When Migration Ends, When Music Ceases


  • Philip Vilas Bohlman University of Chicago


The different processes and sites of intersection between music and mobility are crucial to the ways in which the potential for music to form what the following article calls "aesthetic agency". Music's aesthetic agency has a long history, which the article examines in larger historiographic and ethnographic sections. The forms of action central to the individual case studies that follow have formed complex histories of multiculturalism and are central to the social formations of world music in both the past and the present.

In the opening section of the article I establish the dimensions of "aesthetic agency" as the site of intersection between music and mobility. The mobility of music endows it with multiple political meanings, which range from the articulation of identity in national anthems to the mobilization of resistance. Two sets of discourse provide the basis for historiographic sections, the first arguing that music's mobility has always shaped models of music in the world, the second examining a set of keywords that are common to "discourses of mobility" that shape the models of migration and immigration in the twentieth and twenty-first centuries. Specific case studies illustrate this long history, among them Abraham Zvi Idelsohn's deployment of diverse practices of Jewish music to map the Jewish diaspora.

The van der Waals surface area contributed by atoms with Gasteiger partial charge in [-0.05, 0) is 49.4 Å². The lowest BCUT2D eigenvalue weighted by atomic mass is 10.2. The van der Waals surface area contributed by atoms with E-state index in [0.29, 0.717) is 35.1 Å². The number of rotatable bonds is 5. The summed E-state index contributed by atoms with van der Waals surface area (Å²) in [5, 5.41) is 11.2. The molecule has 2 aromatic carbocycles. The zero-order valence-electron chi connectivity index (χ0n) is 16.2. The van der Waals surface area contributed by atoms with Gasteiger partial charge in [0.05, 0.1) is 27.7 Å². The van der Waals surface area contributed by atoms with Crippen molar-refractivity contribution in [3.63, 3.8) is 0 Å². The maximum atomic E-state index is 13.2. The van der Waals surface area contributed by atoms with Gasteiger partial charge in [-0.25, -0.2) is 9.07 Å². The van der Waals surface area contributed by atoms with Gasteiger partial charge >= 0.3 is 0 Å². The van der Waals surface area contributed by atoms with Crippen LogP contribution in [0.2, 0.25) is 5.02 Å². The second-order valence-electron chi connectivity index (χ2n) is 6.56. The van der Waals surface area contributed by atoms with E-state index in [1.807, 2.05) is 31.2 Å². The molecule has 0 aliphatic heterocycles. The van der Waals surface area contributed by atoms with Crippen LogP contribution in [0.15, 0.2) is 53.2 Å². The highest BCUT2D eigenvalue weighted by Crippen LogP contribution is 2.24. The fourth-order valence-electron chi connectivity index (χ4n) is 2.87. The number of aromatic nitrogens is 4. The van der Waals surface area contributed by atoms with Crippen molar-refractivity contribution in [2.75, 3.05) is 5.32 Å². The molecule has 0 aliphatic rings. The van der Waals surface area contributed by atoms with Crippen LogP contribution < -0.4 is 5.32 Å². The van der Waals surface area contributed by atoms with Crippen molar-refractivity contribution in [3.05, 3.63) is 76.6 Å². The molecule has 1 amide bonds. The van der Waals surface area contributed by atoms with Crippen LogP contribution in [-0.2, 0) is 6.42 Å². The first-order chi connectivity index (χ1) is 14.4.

Two larger case studies establish the ethnographic comparison in a section devoted to the city as a place of mobility. Recent popular music in Berlin offers one of these sites, and the sacred musical practices of Hispanic immigrants in Chicago provides a contrastive example. A close analysis of the immensely popular song by Peter Fox, "Schwarz zu Blau", contrasts with the ways in which songs about the Mexican Virgin of Guadalupe become anthems that mobilize immigration marches in the United States.

Three attempts to restrict migration and re-route immigration close the article. Drawn from American border politics, French destruction of Roma settlements, and the economic debates about German multiculturalism, the three examples seemingly contradict the discourse histories and ethnographic moments in the earlier sections, and they offer a conclusion that serves as a critical cautionary tale.

Author Biography

Philip Vilas Bohlman, University of Chicago

Philip V. Bohlman, FBA, is the Mary Werkman Distinguished Service Professor of the Humanities and of Music at the University of Chicago, and Honorarprofessor at the Hochschule für Musik und Theater Hannover, Germany.